Turn off Brownhill Creek Road https://adelaidehillclimbs.wordpress.com/2013/05/30/brown-hill-creek/ about half way up, and you’ll cross a small ford, and start climbing up a particularly nasty one-way hill. An average of 8% doesn’t really convey how hard this climb is, The first 900m average 11%, with a couple of sustained sections over 15%. Even worse, the road is incredibly rough. About as rough as it gets whilst still being tarmac. I imagine that somebody paved it forty or fifty years ago, and then seeing as only a couple of people live on the road, nobody every thought about it again.
The streetview cars didn’t even go up Brownhill Creek, let alone Tilleys Hill, which is a pity, because it’s very pretty. I suppose you’ll just have to go and climb it yourself.
Anyway, on to the second part of the climb. Once you’ve covered the first kilometre, life gets a lot easier, even if the road gets rougher. There’s a brief dip, and then the last 600m or so are comparatively easy – at about 7%.
This climb ends at a dead end, so you’ll have to turn around and go back down the hill, which can be a little hairy. I was getting muscle cramp in my hands keeping myself to 30kph with brand new brakes.
Metres Climbed: 118
Avg Gradient: 2.5%
Road Quality: Excellent, then Mediocre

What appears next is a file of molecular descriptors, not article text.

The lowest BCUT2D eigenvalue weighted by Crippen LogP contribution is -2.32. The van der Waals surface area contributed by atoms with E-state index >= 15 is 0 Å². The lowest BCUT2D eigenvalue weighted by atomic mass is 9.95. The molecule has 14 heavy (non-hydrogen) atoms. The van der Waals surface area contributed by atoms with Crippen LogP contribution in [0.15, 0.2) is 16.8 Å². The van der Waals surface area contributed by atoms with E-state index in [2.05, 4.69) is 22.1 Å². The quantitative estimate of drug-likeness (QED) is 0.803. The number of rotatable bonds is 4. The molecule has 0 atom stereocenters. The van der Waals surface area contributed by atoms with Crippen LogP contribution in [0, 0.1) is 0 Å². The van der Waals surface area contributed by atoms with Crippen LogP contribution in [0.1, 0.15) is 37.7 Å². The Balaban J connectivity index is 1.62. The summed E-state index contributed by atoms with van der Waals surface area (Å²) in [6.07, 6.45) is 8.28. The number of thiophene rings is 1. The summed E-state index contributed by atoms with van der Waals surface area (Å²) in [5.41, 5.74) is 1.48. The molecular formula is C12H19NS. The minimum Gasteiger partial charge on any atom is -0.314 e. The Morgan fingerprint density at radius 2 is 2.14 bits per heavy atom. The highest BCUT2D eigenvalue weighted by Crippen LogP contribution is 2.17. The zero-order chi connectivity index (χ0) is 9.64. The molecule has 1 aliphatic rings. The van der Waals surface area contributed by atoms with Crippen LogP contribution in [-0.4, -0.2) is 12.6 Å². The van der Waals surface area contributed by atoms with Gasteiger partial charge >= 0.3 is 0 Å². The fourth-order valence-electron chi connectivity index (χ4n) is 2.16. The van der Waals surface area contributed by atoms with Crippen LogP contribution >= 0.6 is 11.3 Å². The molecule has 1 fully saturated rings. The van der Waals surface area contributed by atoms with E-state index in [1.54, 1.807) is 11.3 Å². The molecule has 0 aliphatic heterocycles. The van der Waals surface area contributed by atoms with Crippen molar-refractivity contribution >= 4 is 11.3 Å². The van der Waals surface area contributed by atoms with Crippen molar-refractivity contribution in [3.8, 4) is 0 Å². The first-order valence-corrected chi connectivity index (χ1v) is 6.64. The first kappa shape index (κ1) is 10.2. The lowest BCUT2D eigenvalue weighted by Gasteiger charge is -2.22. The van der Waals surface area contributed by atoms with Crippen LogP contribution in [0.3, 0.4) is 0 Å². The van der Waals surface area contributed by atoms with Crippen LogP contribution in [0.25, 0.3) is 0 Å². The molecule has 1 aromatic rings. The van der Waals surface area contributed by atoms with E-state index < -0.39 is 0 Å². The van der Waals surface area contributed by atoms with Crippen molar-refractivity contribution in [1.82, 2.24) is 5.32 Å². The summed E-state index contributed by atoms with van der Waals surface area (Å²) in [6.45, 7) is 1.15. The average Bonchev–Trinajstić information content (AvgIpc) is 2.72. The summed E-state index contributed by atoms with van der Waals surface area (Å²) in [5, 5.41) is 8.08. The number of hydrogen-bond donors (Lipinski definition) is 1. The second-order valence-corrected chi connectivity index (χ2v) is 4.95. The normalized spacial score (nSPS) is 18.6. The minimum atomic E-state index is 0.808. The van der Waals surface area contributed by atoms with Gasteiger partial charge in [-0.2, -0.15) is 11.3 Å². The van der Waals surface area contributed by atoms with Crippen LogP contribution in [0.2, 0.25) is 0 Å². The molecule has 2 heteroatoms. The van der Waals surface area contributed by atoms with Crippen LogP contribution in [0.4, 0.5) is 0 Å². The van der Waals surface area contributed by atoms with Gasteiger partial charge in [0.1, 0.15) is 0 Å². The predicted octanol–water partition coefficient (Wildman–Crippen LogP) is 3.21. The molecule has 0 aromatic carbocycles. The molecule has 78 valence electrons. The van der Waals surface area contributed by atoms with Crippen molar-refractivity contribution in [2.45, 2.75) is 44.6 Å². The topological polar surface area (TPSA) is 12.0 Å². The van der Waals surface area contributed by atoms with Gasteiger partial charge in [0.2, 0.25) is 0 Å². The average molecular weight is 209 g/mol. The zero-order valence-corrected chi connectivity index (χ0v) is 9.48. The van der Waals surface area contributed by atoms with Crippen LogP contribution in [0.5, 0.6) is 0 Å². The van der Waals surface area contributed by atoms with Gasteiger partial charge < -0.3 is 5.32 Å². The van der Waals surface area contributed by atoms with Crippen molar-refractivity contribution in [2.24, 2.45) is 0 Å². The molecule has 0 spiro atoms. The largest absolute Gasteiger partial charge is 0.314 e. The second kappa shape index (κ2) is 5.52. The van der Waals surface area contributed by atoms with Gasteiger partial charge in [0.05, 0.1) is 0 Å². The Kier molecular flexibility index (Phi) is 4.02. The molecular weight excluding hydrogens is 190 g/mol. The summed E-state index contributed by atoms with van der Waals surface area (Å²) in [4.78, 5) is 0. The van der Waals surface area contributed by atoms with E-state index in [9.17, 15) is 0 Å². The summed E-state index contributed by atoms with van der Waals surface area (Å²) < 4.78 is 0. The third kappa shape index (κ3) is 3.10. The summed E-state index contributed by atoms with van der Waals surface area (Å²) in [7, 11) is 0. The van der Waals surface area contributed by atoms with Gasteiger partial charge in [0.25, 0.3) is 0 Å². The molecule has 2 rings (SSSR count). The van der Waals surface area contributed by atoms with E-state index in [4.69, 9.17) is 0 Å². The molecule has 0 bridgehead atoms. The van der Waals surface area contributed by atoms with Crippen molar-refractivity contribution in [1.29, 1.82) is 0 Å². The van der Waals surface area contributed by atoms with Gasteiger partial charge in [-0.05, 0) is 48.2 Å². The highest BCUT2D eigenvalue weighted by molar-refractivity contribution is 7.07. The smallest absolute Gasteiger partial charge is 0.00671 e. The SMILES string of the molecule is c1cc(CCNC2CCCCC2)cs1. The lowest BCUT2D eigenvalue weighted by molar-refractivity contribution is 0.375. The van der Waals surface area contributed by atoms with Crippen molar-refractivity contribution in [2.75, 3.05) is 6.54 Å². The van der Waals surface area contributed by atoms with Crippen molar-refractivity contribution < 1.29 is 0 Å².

This Climb is very similar to Waterfall Gully https://adelaidehillclimbs.wordpress.com/2013/05/15/waterfall-gully/ and Aldgate Valley Road https://adelaidehillclimbs.wordpress.com/2013/05/01/aldgate-valley-road/ in that whilst it’s not very steep, you need to work hard if you want to go fast, and it’s very scenic. The climb can be divided into two parts – the first part has a near-mint condition road, and is an absolute breeze to ride on. The second part, the final kilometre and a half, is pretty rough and bumpy, and is like climbing along a narrow laneway.
To start, turn off Old Belair Rd, onto High Street, and then immediately onto Brownhill Creek Road
Unfortunately, the streetview cars didn’t go up the road, being a dead end, but here’s the start of the climb. The first three kilometres are fantastically smooth, slightly uphill, with a couple of dips, and a couple of slightly steeper parts. For all of this, the average is about 2%, and it never really gets difficult.